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Failure to supply proper materials leads to costly delays

The construction of any building can only be as strong as its design and materials. If either of these elements is inadequate or unsafe, the building can be compromised. Unfortunately, these shortcomings may not be apparent until after a building has already been completed if developers and the other parties involved fail to properly identify compromised materials or design.

Luckily, problems with commercial building materials in another state were recently identified prior to the project's completion. The discovery will ultimately make the final buildings safer, but in the meantime, it will create some costly delays.

According to reports, several projects in the works were using lumber for the framing of multiple buildings. However, a trade union official evidently discovered that the lumber had not been treated to prevent or slow down flames, even though that's how the supplier had certified it.

Treating lumber to retard flames is an important process that ultimately protects a building and everything around it in the event of a fire. 

In this case, it was discovered that although the lumber was certified, that certification did not come until after the lumber had been sold. The error was uncovered when issues regarding the labeling on the lumber were brought up.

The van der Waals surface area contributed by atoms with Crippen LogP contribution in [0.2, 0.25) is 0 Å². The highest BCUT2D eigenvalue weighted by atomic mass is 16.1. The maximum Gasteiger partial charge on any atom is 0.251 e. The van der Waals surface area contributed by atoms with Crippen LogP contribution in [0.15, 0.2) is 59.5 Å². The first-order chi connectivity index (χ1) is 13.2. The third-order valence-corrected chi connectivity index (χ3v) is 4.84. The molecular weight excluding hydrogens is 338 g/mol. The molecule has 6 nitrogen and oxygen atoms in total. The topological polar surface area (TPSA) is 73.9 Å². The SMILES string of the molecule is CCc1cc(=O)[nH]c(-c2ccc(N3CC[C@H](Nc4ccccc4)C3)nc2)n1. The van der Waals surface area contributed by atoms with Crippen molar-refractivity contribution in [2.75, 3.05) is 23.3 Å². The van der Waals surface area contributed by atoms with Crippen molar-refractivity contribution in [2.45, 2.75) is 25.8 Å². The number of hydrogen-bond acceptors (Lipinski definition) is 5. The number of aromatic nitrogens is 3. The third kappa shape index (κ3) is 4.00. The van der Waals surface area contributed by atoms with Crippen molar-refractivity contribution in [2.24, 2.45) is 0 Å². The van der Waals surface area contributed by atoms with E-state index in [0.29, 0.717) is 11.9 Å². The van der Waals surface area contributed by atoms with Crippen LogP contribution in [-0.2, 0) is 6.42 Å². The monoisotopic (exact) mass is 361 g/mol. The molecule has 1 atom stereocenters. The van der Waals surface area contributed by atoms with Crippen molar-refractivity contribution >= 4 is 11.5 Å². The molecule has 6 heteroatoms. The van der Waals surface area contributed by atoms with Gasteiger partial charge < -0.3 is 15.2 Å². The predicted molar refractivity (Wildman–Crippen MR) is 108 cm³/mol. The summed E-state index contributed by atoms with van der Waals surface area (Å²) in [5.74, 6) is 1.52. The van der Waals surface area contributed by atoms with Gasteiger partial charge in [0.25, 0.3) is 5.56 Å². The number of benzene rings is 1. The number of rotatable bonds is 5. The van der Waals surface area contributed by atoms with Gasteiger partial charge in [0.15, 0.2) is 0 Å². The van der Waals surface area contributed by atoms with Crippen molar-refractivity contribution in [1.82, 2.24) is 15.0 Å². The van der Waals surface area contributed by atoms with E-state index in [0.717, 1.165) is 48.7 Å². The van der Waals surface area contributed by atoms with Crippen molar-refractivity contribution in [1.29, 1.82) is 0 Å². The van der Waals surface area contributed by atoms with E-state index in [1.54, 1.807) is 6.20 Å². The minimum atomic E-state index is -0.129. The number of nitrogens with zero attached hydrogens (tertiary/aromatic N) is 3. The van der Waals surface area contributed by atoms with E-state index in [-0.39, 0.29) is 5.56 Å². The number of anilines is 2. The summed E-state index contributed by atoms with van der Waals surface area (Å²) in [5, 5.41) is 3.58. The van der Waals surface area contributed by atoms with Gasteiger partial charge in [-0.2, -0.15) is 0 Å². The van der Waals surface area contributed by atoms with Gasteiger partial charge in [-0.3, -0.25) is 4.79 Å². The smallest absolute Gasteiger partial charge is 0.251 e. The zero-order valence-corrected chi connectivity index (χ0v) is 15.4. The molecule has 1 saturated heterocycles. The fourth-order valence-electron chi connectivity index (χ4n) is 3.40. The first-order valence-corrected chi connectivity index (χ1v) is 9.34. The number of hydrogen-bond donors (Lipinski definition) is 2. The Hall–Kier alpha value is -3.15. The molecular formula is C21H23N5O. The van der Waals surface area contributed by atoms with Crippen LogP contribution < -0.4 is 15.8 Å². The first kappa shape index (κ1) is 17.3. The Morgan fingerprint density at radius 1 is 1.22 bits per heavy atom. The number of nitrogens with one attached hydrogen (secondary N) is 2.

While it is certainly better that the failed compliance with code specifications was discovered before the buildings were finished, the contractors and designers on the projects will need to reassess their plans and figure out how to meet the requirements so they can continue with the projects. Ultimately, this could create considerable delays and expenses.

In similar situations regarding the delivery of substandard materials, there can be several legal issues that arise. Who will be held financially responsible for correcting a mistake? What does the contract say about a failure to deliver? How can a dispute like this be resolved in order to keep a project moving?

Under circumstances when materials are found to be substandard or defective, legal action can be necessary. Legal guidance and representation from an attorney familiar with construction laws in Florida will also be vital.

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Tannenbaum Scro, P.L.
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